Chapter 8: Physiology: The Word Comes to Life
Chapter 8Physiology: The Word Comes to Life
One of the phænomena which had peculiarly attracted my attention was the structure of the human frame, and, indeed, any animal endued with life. Whence, I often asked myself, did the principle of life proceed? It was a bold question, and one which has ever been considered as a mystery [...] I resolved these circumstances in my mind, and determined thenceforth to apply myself more particularly to those branches of natural philosophy which relate to physiology.
– Mary Shelley, Frankenstein; or, The Modern Prometheus (1818)
8.1 Physiology: A Word Apart
There are in nature two classes of beings, two classes of properties, and two classes of sciences. Beings are organic or inorganic, properties vital or non-vital, and sciences physiological or physical.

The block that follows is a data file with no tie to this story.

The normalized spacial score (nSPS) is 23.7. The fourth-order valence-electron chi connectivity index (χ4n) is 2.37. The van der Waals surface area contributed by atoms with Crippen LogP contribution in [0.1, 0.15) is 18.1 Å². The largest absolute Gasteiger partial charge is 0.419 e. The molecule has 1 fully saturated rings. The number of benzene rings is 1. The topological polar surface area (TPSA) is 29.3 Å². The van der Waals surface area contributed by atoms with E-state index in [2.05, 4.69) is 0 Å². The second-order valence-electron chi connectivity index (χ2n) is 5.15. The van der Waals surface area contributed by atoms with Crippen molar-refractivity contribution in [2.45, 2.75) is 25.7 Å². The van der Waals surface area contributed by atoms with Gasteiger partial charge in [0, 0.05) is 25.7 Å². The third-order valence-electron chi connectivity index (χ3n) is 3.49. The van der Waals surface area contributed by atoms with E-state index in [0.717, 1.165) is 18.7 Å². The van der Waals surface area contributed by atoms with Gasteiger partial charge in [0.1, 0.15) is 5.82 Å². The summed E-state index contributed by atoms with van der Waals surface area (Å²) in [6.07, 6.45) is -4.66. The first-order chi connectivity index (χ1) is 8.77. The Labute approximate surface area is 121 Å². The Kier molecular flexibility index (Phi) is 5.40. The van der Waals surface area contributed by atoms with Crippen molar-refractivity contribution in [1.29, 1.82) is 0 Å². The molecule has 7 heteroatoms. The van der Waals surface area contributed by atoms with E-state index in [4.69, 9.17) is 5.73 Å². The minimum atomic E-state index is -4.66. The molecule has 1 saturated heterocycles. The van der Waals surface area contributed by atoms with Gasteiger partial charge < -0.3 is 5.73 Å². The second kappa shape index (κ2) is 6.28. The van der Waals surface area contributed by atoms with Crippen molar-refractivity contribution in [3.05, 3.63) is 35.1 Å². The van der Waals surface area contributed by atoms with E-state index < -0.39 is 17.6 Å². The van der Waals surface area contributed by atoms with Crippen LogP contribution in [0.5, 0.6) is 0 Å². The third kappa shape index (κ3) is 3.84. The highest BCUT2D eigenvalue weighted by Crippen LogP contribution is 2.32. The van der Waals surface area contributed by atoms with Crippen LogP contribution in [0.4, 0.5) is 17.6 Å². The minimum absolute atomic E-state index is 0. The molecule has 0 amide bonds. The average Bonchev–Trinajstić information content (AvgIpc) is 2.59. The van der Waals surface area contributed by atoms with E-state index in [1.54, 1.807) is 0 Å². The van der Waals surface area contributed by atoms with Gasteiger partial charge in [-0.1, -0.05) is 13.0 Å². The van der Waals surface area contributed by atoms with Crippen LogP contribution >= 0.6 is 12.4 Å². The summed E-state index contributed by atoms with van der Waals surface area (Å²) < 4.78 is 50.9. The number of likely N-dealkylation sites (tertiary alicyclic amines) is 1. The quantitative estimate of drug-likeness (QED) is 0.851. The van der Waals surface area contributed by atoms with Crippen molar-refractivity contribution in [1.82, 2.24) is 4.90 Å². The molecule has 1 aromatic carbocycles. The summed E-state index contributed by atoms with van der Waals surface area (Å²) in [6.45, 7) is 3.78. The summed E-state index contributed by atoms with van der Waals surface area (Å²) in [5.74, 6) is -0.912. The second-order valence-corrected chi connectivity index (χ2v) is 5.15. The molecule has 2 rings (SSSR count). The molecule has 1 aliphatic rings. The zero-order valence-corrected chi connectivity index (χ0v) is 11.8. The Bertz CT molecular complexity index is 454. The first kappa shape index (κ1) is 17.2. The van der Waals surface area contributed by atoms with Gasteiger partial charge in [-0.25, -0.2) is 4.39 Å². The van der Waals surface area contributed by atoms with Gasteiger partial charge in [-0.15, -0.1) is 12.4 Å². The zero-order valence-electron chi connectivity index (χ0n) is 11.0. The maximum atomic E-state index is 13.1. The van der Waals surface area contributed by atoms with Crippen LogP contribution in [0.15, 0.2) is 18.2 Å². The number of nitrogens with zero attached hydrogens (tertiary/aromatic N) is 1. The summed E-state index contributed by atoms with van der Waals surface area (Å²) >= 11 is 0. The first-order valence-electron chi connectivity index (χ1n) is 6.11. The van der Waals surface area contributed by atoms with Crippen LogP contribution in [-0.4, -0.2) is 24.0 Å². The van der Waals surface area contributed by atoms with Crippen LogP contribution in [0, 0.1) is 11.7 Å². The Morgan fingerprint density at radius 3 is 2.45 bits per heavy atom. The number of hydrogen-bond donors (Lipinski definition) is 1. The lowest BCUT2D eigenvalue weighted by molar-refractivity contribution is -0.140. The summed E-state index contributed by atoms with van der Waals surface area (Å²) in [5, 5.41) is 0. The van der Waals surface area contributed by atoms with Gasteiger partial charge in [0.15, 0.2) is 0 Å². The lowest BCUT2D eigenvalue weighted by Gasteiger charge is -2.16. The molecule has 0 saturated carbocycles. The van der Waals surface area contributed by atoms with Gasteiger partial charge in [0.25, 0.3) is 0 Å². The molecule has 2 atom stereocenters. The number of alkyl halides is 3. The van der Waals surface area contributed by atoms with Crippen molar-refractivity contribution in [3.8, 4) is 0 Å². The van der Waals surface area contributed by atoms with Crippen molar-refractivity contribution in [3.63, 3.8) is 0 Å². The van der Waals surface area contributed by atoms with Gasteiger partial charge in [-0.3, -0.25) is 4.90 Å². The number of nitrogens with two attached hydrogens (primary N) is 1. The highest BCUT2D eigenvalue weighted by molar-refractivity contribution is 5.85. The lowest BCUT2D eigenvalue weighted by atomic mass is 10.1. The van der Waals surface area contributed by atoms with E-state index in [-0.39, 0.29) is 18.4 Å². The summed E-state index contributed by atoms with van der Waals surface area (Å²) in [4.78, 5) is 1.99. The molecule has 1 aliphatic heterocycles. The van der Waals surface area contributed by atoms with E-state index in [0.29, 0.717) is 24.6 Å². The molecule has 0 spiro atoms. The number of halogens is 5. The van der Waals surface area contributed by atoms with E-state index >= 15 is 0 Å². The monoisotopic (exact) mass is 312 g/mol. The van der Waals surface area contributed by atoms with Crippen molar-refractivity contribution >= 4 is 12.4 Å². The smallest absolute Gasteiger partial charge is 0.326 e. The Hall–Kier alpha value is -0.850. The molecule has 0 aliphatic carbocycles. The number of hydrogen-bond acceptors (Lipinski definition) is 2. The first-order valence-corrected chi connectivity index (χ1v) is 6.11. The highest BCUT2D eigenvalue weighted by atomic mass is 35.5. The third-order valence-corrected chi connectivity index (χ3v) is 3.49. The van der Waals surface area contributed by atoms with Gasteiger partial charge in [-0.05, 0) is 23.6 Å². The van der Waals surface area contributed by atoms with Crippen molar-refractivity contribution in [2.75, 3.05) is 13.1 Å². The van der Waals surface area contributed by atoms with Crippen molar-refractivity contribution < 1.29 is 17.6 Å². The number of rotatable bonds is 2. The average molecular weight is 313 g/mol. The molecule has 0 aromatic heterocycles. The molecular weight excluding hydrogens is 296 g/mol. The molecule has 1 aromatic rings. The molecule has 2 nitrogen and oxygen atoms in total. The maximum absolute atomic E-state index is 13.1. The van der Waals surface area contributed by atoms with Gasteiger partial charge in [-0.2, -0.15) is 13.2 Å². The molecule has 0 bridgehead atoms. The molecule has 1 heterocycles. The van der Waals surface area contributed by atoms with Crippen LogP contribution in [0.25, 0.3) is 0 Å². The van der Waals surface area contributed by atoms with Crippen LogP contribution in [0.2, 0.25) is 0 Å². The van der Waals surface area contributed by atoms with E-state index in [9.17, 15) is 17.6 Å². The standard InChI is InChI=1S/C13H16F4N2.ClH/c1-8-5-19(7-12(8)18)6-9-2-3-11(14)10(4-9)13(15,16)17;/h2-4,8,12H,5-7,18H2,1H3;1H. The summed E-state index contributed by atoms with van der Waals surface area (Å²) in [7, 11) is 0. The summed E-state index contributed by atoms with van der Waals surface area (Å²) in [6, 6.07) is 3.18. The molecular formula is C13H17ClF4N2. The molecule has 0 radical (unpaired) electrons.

– Xavier Bichat, Anatomie Générale, Appliquée à la Phyiologie et à la Médecine (1801)
The historical separation of the modern terms “physiology,” “physician,” and “physics” was a piecemeal process, due to the longstanding lexical bridge that physica (and, to some extent, physiologia) had occupied between natural philosophy and medicine since Late Antiquity. As the Renaissance unfolded, Bylebyl (1990) remarks, there was a “demise of medical physica in Latin and the Romance vernaculars [and] a general return to classical usage.” In the wake, we read further from the previous author, the medical connotations of physica and physicus “passed out of currency in continental Europe, stranding the English words ‘physic’ and ‘physician’...
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